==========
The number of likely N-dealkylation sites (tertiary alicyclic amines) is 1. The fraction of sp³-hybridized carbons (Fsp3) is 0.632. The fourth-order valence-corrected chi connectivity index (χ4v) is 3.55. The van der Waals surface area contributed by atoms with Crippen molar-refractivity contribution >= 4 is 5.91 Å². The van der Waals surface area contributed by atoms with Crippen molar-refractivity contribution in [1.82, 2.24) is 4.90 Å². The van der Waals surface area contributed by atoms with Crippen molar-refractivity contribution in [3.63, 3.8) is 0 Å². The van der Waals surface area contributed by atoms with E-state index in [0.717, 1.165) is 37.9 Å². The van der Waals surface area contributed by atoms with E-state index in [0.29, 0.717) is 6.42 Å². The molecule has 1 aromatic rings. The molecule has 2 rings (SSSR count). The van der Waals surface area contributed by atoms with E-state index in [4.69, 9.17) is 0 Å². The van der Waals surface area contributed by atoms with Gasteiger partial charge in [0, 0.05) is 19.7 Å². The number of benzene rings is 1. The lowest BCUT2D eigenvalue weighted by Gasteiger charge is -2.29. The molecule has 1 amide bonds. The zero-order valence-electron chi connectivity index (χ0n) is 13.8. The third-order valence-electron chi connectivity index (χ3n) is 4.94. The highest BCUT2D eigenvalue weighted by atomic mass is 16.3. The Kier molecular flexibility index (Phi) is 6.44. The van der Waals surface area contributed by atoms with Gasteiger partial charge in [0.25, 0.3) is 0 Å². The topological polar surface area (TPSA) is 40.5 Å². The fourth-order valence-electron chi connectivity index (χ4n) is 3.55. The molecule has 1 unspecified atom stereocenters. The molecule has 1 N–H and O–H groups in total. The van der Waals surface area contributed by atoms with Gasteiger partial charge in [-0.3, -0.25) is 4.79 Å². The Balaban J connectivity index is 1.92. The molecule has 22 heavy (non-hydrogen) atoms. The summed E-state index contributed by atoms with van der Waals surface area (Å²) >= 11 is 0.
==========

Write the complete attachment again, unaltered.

The number of likely N-dealkylation sites (tertiary alicyclic amines) is 1. The fraction of sp³-hybridized carbons (Fsp3) is 0.632. The fourth-order valence-corrected chi connectivity index (χ4v) is 3.55. The van der Waals surface area contributed by atoms with Crippen molar-refractivity contribution >= 4 is 5.91 Å². The van der Waals surface area contributed by atoms with Crippen molar-refractivity contribution in [1.82, 2.24) is 4.90 Å². The van der Waals surface area contributed by atoms with Crippen molar-refractivity contribution in [3.63, 3.8) is 0 Å². The van der Waals surface area contributed by atoms with E-state index in [0.717, 1.165) is 37.9 Å². The van der Waals surface area contributed by atoms with E-state index in [0.29, 0.717) is 6.42 Å². The molecule has 1 aromatic rings. The molecule has 2 rings (SSSR count). The van der Waals surface area contributed by atoms with E-state index in [4.69, 9.17) is 0 Å². The van der Waals surface area contributed by atoms with Gasteiger partial charge in [0, 0.05) is 19.7 Å². The number of benzene rings is 1. The lowest BCUT2D eigenvalue weighted by Gasteiger charge is -2.29. The molecule has 1 amide bonds. The zero-order valence-electron chi connectivity index (χ0n) is 13.8. The third-order valence-electron chi connectivity index (χ3n) is 4.94. The highest BCUT2D eigenvalue weighted by atomic mass is 16.3. The Kier molecular flexibility index (Phi) is 6.44. The van der Waals surface area contributed by atoms with Gasteiger partial charge in [0.25, 0.3) is 0 Å². The topological polar surface area (TPSA) is 40.5 Å². The fourth-order valence-electron chi connectivity index (χ4n) is 3.55. The molecule has 1 unspecified atom stereocenters. The molecule has 1 N–H and O–H groups in total. The van der Waals surface area contributed by atoms with Gasteiger partial charge in [-0.3, -0.25) is 4.79 Å². The Balaban J connectivity index is 1.92. The molecule has 22 heavy (non-hydrogen) atoms. The summed E-state index contributed by atoms with van der Waals surface area (Å²) >= 11 is 0.